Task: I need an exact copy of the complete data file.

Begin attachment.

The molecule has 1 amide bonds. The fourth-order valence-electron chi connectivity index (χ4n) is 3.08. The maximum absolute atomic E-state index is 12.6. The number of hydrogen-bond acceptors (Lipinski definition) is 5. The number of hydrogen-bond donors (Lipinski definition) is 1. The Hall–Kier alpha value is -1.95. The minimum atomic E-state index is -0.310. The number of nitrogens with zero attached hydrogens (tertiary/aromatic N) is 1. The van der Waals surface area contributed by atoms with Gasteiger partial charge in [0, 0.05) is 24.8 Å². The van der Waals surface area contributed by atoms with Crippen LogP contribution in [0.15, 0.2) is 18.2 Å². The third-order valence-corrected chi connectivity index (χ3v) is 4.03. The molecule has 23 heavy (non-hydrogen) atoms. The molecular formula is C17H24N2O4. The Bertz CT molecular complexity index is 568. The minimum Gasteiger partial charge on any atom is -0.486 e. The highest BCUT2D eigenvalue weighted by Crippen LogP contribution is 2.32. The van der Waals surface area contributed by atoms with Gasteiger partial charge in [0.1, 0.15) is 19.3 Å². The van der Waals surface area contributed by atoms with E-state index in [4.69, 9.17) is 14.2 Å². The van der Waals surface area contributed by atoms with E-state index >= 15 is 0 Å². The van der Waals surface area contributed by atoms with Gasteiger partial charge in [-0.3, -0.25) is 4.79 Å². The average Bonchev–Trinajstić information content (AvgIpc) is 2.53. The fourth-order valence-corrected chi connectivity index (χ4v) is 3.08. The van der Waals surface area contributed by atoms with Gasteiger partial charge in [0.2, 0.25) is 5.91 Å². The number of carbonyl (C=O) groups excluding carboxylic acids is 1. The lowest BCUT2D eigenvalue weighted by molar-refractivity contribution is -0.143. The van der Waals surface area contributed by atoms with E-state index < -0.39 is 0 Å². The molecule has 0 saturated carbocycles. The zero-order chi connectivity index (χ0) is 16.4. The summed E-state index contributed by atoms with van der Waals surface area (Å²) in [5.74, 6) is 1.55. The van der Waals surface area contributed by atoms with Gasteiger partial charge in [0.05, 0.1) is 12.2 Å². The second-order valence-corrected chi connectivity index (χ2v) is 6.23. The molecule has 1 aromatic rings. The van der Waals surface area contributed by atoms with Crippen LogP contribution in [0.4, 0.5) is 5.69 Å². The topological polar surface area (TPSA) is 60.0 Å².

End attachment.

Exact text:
The molecule has 1 amide bonds. The fourth-order valence-electron chi connectivity index (χ4n) is 3.08. The maximum absolute atomic E-state index is 12.6. The number of hydrogen-bond acceptors (Lipinski definition) is 5. The number of hydrogen-bond donors (Lipinski definition) is 1. The Hall–Kier alpha value is -1.95. The minimum atomic E-state index is -0.310. The number of nitrogens with zero attached hydrogens (tertiary/aromatic N) is 1. The van der Waals surface area contributed by atoms with Gasteiger partial charge in [0, 0.05) is 24.8 Å². The van der Waals surface area contributed by atoms with Crippen LogP contribution in [0.15, 0.2) is 18.2 Å². The third-order valence-corrected chi connectivity index (χ3v) is 4.03. The molecule has 23 heavy (non-hydrogen) atoms. The molecular formula is C17H24N2O4. The Bertz CT molecular complexity index is 568. The minimum Gasteiger partial charge on any atom is -0.486 e. The highest BCUT2D eigenvalue weighted by Crippen LogP contribution is 2.32. The van der Waals surface area contributed by atoms with Gasteiger partial charge in [0.1, 0.15) is 19.3 Å². The van der Waals surface area contributed by atoms with E-state index in [4.69, 9.17) is 14.2 Å². The van der Waals surface area contributed by atoms with E-state index >= 15 is 0 Å². The van der Waals surface area contributed by atoms with Gasteiger partial charge in [-0.3, -0.25) is 4.79 Å². The average Bonchev–Trinajstić information content (AvgIpc) is 2.53. The fourth-order valence-corrected chi connectivity index (χ4v) is 3.08. The van der Waals surface area contributed by atoms with Gasteiger partial charge in [0.2, 0.25) is 5.91 Å². The number of carbonyl (C=O) groups excluding carboxylic acids is 1. The lowest BCUT2D eigenvalue weighted by molar-refractivity contribution is -0.143. The van der Waals surface area contributed by atoms with E-state index < -0.39 is 0 Å². The molecule has 0 saturated carbocycles. The zero-order chi connectivity index (χ0) is 16.4. The summed E-state index contributed by atoms with van der Waals surface area (Å²) in [5.74, 6) is 1.55. The van der Waals surface area contributed by atoms with Gasteiger partial charge in [0.05, 0.1) is 12.2 Å². The second-order valence-corrected chi connectivity index (χ2v) is 6.23. The molecule has 1 aromatic rings. The van der Waals surface area contributed by atoms with Crippen LogP contribution in [0.4, 0.5) is 5.69 Å². The topological polar surface area (TPSA) is 60.0 Å².